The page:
• Now take that 10:1 ratio, add 1 to make it 11:1.
  • Divide the larger of the 2 resistor values (which is the 330K) by the 11 of the new ratio, and the result will be 30K !!
  • Of course, with approximating the ratio of real resistor values can be apparently a little sloppy, but you will be amazed just how close you can be. Remember, we are only approximating these results, but practice really helps.
  • Another example: Take a 3.9K and a 6.8K and place them in parallel with each other. Since I personally don't like to even try to figure really odd values, I simply consider the 3.9K as almost 4K and the 6.8K as almost 7K. Now, that ratio might be just a little less than a simple 2:1 ratio, so I'll call my "Ratio + 1" a little less than a 3:1.
  • Now, simply divide the larger of those 2 parallel resistors (the 6.8K) by my <3, and approximate the result as approximately 2.4K.
  • Remember that when you divide a number by something "less than", your result will be "more than", which is why when we might have taken the 6.8K (think of the 6.8K as 6.9K for easy division) and divided it by less than the 3:1 ratio, we will get a number that is more than the expected 2.3K. We can call it approximately 2.4K.
  • Now, if you calculate the actual result by conventional means, the result will be found to be about 2.479K.
  • This means that we estimated an answer that turned out to be 96.8% correct, and therefore only an error of 3.2% !!
  • This method does take a little more practice than the "Lower-Limit" vs "Upper-Limit" method, to get a good handle on it, but with practice..........

    A special note: This method, done with a calculator, is a 3rd method not commonly given in the text books, but is accurate.


    "Sliver" method: [ For 2 resistors of values where one is greater than a 10:1 ratio to the other ]

    {To practice this exercise, you need to draw a sketch of 2 resistors in parallel}

    In presenting this method, I like to illustrate what I call the difference between "Fudge-Factor" and "Finagle's-Constant", where the "Fudge-Factor" is when you discover an error in your calculations that can be brought into line by "Fudging" your answer by just the right amount... Now, suppose that you somehow knew ahead of time that your resultant answer was going to be slightly wrong (and about how much), and you determined that if you could "Finagle" the parameters ahead of time, and then you wouldn't have to "Fudge" later. Hmmm....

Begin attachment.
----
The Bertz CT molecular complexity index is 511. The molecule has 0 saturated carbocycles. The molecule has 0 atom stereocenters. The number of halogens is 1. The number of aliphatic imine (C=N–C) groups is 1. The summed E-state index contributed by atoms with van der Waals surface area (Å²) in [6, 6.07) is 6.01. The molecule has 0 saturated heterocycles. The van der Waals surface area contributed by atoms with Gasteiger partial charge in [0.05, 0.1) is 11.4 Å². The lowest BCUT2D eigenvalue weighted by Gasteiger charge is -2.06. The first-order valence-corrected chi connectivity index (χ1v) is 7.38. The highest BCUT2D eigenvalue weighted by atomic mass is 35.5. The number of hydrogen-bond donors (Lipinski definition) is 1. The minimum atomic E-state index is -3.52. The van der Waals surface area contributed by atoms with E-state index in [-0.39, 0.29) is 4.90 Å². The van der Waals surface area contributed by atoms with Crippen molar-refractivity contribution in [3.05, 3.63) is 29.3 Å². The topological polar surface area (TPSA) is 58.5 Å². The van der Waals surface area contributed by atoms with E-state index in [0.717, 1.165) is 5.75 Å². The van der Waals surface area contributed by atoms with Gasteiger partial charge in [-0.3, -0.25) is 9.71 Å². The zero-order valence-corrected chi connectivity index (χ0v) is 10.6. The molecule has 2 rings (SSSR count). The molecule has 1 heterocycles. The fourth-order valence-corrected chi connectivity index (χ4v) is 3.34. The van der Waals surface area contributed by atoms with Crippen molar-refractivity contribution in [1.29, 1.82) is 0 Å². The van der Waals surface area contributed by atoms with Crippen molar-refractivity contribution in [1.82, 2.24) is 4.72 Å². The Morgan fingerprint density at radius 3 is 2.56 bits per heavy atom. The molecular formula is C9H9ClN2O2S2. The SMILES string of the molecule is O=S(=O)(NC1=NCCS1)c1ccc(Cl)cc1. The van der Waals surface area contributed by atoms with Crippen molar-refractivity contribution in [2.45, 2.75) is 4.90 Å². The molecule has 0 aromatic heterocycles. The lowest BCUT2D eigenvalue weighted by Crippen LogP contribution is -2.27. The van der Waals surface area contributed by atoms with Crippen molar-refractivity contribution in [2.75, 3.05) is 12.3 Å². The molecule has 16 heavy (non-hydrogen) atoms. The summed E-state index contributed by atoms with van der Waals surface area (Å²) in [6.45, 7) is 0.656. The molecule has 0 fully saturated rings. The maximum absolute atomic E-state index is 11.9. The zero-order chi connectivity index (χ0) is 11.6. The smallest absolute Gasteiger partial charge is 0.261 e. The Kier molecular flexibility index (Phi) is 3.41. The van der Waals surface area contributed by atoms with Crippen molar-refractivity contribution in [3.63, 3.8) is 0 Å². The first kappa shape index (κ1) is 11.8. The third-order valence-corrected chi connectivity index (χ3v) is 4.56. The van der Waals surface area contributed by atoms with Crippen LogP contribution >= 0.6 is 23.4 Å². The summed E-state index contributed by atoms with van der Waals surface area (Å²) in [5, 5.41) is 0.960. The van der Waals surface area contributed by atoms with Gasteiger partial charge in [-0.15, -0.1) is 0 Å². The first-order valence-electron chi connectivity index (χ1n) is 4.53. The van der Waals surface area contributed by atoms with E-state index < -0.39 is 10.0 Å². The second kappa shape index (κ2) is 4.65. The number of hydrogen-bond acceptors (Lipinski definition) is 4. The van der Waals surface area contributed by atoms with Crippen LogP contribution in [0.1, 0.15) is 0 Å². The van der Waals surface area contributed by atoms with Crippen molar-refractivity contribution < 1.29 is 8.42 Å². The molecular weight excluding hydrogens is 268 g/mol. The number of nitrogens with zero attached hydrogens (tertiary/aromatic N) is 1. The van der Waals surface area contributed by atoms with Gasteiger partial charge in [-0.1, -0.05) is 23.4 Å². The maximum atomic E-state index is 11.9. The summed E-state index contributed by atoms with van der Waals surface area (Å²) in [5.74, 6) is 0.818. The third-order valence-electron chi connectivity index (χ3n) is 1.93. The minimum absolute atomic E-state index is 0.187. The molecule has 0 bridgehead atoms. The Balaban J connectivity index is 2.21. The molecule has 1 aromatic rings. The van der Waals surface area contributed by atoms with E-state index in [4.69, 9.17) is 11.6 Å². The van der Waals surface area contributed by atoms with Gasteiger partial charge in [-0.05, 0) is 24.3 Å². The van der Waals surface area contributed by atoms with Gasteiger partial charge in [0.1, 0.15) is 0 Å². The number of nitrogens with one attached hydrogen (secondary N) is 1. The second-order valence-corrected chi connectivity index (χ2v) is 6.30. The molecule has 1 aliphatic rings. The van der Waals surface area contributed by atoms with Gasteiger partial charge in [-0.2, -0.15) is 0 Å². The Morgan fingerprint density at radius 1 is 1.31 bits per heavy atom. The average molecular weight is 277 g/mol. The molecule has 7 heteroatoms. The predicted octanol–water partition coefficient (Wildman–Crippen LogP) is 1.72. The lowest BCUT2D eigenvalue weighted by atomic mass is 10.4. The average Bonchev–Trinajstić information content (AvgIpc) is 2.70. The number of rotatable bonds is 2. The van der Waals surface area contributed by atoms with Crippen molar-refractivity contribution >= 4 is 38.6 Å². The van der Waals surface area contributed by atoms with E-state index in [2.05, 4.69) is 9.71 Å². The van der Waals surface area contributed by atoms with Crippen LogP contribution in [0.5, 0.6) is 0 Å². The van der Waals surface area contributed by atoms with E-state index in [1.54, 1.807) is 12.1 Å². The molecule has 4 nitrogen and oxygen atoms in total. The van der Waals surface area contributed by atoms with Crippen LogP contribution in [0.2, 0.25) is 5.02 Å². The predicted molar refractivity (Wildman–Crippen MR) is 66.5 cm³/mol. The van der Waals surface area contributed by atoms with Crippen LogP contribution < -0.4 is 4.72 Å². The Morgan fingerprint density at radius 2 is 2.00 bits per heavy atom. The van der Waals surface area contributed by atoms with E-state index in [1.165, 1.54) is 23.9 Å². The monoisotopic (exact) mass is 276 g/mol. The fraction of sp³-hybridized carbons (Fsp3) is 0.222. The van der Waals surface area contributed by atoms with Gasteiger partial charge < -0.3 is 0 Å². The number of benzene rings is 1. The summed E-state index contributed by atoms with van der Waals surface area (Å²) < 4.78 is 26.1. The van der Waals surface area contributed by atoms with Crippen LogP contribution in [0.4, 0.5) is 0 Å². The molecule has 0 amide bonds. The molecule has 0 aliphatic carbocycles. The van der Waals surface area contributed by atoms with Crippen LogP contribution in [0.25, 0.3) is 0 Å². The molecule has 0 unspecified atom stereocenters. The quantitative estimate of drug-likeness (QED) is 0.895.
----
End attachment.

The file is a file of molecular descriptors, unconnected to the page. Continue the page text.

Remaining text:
First, we need to explain our "Finagle-Parameters":

  • It can be considered that an error caused by disregarding a parallel resistor which has a value of 10 times more than the first resistor (i.e. a 10:1 ratio) will cause a 10% error.
  • It can also be considered that by disregarding parallel resistors of a 100:1 ratio will cause only a 1% error.
  • Finally, it can be considered that disregarding parallel resistors of a 1000:1 will cause only a 0.1% error.
  • Here we can see that if we can estimate the amount of possible error ahead of time, we can simply remove a "Sliver" off of the lowest value, with the size of the "Sliver" depending on the amount of expected error.

         PDF File (16Kb)

  • Example #1: Place a 27K in parallel with a 270K resistor. Now if we disregarded the 270K resistor and called the result 27K, we would be in error because the result is always "less than the least". But, if we knew that ahead of time, we could simply take about a 10% slice ("Sliver") off of the 27K (which is 2.7K), and we wind up with an approximate value of 24.3K as a result. [24.54K actual, for 99% accuracy ]
  • Example #2: Place a 4.7K in parallel with a 680K resistor. Don't worry about the actual ratio. Just consider it at about 100:1. Again, if we disregarded the 680K effect, we would be in error (but not very much). Now, take a 1% slice ("Sliver") off of the 4.7K (which is 0.047K), and we wind up with an approximate value of 4.65K as a result. [4.67K actual, for 99.6% accuracy]
  • Example #3: Place a 3.9K in parallel with a 2.7Meg. Now, we know that the 2.7Meg is not going to affect the actual value by very much. In fact, it will only drop the 3.9K by about 0.1%, which is only a drop of about 3.9ohms from the 3.9K. We would do this by taking off a slice of that 0.1% (3.9ohms) from the 3.9K, to give us an approximate value of 3.89K. [3.89K actual, for 100% accuracy]

  • You may have noticed some variations in what I described, vs what was shown in the schematics, as well as the fact that if you carried out the calculations with a calculator, you would find some apparent discrepancies. But remember that these are "approximations", and some allowable slop (if you want to call it that ) is not a problem!            PDF File of all 3 Examples (20Kb)